By Haiti Libre
June 25, 2011
The Office of the High Commissioner for Human Rights United Nations (OHCHR) in Haiti is deeply concerned by the situation of respect of the right of people to adequate housing, and more particularly with regard to persons living in the camps that formed after the earthquake and in informal communities.
The right to adequate housing is linked to other rights, such as: rights to health, employment, education and physical integrity of the person and it requires resources economic as well as access to water and sanitation. OHCHR in Haiti considers that a successful reconstruction and a secure and a long-term stabilization of the country will depend in part of the respect of the right to adequate housing.
To make recommendations on the housing situation and reconstruction efforts to the Government of Haiti and the international community, the UN Special Rapporteur on the right to adequate housing, Ms. Raquel Rolnik, conducted a working visit to Haiti from June 8 to 11, 2011 http://www.haitilibre.com/en/news-3146-haiti-reconstruction-the-housing-crisis-in-haiti-is-not-a-consequence-of-the-earthquake.html
Some people live in camps because of the loss of their homes in the quake while others have moved into camps to escape harsh living conditions in informal communities. OHCHR recognizes the exceptional challenge to the Haitian authorities in the development of sustainable solutions for hundreds of thousands of people in camps and spontaneous housing. The municipal authorities must respond to demands often competing to close the camps that occupy private land, or that obstruct the schools, roads and other public spaces, while providing support to people and preventing crime. However, as mentioned by the Special Rapporteur during her visit, “the expulsion of persons without providing suitable alternative accommodation is a violation of international human rights.”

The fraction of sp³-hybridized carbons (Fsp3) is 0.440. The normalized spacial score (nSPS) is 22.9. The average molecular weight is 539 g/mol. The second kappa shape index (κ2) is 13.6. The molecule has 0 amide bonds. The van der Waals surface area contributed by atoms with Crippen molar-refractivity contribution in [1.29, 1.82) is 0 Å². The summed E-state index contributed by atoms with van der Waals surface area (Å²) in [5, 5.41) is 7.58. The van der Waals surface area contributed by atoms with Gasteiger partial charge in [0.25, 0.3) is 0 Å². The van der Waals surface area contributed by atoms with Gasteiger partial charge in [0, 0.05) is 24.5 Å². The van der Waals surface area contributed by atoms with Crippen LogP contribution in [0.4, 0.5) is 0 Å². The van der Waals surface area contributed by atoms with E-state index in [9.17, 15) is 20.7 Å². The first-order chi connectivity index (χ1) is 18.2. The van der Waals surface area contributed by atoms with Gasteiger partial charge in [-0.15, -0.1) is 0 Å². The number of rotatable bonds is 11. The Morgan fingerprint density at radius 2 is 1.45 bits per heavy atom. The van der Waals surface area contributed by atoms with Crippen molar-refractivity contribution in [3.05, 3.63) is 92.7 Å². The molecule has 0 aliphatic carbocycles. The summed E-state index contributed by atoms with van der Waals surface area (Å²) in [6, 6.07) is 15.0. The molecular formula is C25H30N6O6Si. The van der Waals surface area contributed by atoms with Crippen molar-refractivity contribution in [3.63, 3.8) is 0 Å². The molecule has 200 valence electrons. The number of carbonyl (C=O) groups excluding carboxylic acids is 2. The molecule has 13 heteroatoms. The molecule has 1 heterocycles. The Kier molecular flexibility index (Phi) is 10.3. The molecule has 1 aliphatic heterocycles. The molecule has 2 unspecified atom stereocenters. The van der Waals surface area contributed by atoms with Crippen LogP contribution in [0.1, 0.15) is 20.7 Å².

Throughout 2010, OHCHR, repeatedly urged the Government of Haiti to take a holistic approach providing a reasonable time for closing the camps, together with the construction of alternative housing. OHCHR joined the Special Rapporteur to congratulate the newly elected authorities to have expressed their willingness to work with the humanitarian community and to prepare an initial strategy for the closure of six camps in accordance with international standards. The Special Rapporteur emphasized that the selection of camps to be closed in priority are based on vulnerability criteria. The Office of the High Commissioner stresses the importance to the Haitian authorities, to ensure that the closure of these camps specific be part of a comprehensive plan that can really be implemented as part of the right to adequate housing for all, both in the camps than in the informal housing. The selection of these six camps does not constitute a solution to the broader problem of the relocation.
OHCHR believes that neither the Government nor the municipal authorities do not wish the closure of camps at any price. OHCHR recommends to the Government to ensure that the closure of the camps is conducted in accordance with international law, and encourages the Government and the international community to envisage an increasing support to the municipal authorities in this regard.